Geotextiles are used in construction projects for soil fills to improve soil characteristics. Geotextiles make poor soil more manageable, enabling construction in places that would otherwise be unsuitable.
Geotextiles can be used in many common applications:
Unpaved and paved roads in airport runways
Parking lots and curb areas
Green areas and recreational facilities
Retaining wall structures
banks and pipe trenches
Functions of Geotextiles
Geotextiles are commonly used to improve soils over which roads, embankments, pipelines, and earth retaining structures are built. There are several types of geotextile material, including open-mesh, warp-knitted, and closed fabric or non-woven textiles. Different geotextile materials are specified for various characteristics, such as separation, filtration, drainage, reinforcement, sealing, and protection.
When a geotextile is installed between two different soil materials, the function of separation plays an important role. In this case, the geotextile will separate dissimilar materials so the required soil characteristics can be obtained. The main purpose of this type of geotextile is that when water gets into the soil strata, the geotextile will prevent soils from mixing. For example, in road construction, you might want to keep fine sub-grade aggregate separate from the coarse aggregates of the bottom layer.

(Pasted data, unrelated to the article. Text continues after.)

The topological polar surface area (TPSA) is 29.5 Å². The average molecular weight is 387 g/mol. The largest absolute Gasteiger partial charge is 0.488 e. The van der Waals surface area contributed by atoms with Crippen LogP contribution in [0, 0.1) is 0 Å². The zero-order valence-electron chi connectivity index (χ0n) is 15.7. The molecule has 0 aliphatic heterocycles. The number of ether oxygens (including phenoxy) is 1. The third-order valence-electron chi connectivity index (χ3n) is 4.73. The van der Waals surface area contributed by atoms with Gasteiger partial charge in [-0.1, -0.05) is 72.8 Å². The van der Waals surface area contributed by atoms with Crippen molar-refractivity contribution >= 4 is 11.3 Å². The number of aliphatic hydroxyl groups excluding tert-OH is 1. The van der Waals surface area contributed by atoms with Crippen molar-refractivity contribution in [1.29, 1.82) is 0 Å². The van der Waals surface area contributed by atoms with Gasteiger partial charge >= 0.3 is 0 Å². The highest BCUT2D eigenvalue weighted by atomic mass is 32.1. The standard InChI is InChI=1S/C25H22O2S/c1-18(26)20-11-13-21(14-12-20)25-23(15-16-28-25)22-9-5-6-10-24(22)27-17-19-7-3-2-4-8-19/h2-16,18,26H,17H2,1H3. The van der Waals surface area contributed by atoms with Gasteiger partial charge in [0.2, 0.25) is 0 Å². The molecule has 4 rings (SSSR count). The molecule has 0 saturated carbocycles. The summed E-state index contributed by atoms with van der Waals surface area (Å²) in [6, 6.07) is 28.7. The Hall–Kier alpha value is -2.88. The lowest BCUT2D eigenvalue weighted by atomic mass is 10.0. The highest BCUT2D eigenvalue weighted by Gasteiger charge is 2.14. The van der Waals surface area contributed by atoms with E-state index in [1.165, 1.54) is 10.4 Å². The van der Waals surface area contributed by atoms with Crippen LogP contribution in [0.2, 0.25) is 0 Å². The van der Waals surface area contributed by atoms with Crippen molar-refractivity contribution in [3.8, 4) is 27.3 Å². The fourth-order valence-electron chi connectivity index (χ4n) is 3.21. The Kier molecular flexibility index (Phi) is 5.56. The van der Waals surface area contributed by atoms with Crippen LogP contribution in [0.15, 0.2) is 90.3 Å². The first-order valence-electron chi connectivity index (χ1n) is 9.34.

By doing this, the drainage characteristics will be kept intact, preventing the fine aggregate from filling the voids between the larger aggregate. These types of geotextiles have a special thickness and permeability characteristics to prevent soil contamination and allow water to flow through without damaging the strength and structural capacity of the road.
Filtration geotextile characteristics are used to allow for water to move in both directions. These types of geotextiles can be woven or non-woven and are used to prevent fine aggregates from moving between soil layers. Depending on the porosity and permeability of the material, geotextiles also can promote lateral flow of drainage water, dissipating the kinetic energy of the capillary rise of groundwater. Geotextiles can be used in both vertical and horizontal applications, helping to solve drainage problems around homes and along roads and curbs.